UAB researcher Constanza Cortes, Ph.D., edits “Women in Neuroscience”

This special issue of the Journal of Neuroscience Research puts a spotlight on research by women neuroscientists and the challenges and hurdles they face.

Cortes2Constanza “Connie” Cortes, Ph.D.“Women in Neuroscience,” a special issue of the Journal of Neuroscience Research that published online last fall, was edited by Constanza “Connie” Cortes, Ph.D., an assistant professor in the University of Alabama at Birmingham Department of Cell, Developmental and Integrative Biology. Cortes did much of her editing work while moving her lab from Duke University to UAB in 2019.

Each of the 26 research articles has either a female first author — the researcher who has done most of the work — or a female last author, the lab chief. The issue also features seven commentaries and perspectives written by women neuroscientists on topics that include voices of women in neuroscience, an examination of the gaps female neuroscientists face as of 2019, gender inequality in academia, and the lessons that one minority woman learned in her journey from the Caribbean island of Dominica, which has a population of about 71,000, through her Ph.D. and postdoctoral neuroscience work in the United States. 

In her commentary, Cortes notes that multiple studies have shown that women do not receive equal recognition for their research achievements, are much less likely to be invited to serve as manuscript reviewers and be featured in “News & Views” articles, and are much less inclined than men to self‐promote. “Let us change that!” she said, pointing to a number of important resources and initiatives for women scientists.

The commentary written by Saima Machlovi, Adriana Pero, Sabrina Ng, Margaret Zhong and Dongming Cai, M.D., Ph.D. — all neuroscientists in New York City and state — takes a hard look at the challenges and hurdles female scientists continue to face in their career advancement. These include the discrepancy in societal obligations between men and women, particularly concerning child-rearing, subtle biases and stereotypes against women scientists in the workplace, sexual harassment, whether blatant or through microaggressions, and pay and resource inequities between men and women.

“What can we do better?” they asked. “It is critical to identify barriers that prevent female scientists from career advancement. It is clear that bias and discrimination against women in science has not been adequately addressed … Mentoring and strong leadership to support and promote women’s work and sense of voice have been among the most important factors in retaining women scientists in the field. Female role models are particularly critical for recruiting young women scientists and rising stars into the science field and keeping them there.”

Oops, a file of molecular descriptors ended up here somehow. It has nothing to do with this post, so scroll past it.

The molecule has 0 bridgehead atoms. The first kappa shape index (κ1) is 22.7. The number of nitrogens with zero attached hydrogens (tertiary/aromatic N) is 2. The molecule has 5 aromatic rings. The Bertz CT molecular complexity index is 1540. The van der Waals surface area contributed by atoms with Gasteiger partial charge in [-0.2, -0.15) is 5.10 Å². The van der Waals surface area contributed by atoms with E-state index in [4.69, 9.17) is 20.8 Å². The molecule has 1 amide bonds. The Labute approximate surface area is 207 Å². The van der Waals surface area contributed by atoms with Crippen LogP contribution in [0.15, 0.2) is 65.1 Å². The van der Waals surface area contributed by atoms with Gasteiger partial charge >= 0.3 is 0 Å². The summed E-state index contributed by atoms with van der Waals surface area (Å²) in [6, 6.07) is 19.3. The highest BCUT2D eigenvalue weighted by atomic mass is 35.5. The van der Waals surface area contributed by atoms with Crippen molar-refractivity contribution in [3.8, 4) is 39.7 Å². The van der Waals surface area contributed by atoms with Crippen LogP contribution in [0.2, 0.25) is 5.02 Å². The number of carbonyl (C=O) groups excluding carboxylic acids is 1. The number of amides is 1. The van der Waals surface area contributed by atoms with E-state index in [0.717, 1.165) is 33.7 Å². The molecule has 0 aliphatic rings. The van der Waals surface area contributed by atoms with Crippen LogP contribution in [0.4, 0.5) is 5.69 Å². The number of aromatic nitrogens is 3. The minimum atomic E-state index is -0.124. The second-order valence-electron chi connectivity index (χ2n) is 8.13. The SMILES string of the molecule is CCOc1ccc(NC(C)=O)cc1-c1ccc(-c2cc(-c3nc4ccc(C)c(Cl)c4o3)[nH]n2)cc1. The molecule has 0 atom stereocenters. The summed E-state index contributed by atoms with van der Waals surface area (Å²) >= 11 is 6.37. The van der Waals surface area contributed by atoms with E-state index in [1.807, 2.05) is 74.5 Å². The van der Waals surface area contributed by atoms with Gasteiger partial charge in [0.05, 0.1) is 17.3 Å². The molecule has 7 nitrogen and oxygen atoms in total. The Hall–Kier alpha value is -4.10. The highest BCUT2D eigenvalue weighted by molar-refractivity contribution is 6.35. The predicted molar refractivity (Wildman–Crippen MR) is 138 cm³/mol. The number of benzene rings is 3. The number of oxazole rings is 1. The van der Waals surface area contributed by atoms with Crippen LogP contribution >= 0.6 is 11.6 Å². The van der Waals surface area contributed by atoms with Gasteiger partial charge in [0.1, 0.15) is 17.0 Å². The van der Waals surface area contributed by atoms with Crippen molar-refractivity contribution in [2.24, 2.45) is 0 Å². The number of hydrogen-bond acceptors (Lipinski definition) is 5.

Cortes undertook the job of editing the issue when former journal editor-in-chief Eric Prager, Ph.D., said, “I have an idea; but nobody is crazy enough to do it.” 

“To me,” said Cortes, a member of the journal’s editorial board, “it was so important that I took the time to do it.” She sent out the invitation for articles in March 2018, with the intention to publish on International Women’s Day, March 8, 2020. As COVID-19 emerged, publication was delayed. 

“Diversity is as much about excellence as it is about equity,” Cortes wrote in her commentary. “As a minority, junior, female faculty myself, I agree and live by this statement, which is why I took on the challenge of creating this special issue featuring women in neuroscience.” Cortes, a Latina from Chile, says she hopes the special issue — which generated a tweet-storm of support — will contribute to ongoing efforts to address challenges and obstacles faced by women in neuroscience, and will serve as a tool, example and conversation starter.

The topics for the 26 researcher articles in the special issue are Neurodevelopment/Early Life, Neurodegenerative Diseases, Aging, Reproduction, Depression/Substance Abuse, and Integrated Connectome. 

The Cortes lab at UAB focuses on Alzheimer’s disease and brain aging, and how exercise can help protect the aging brain.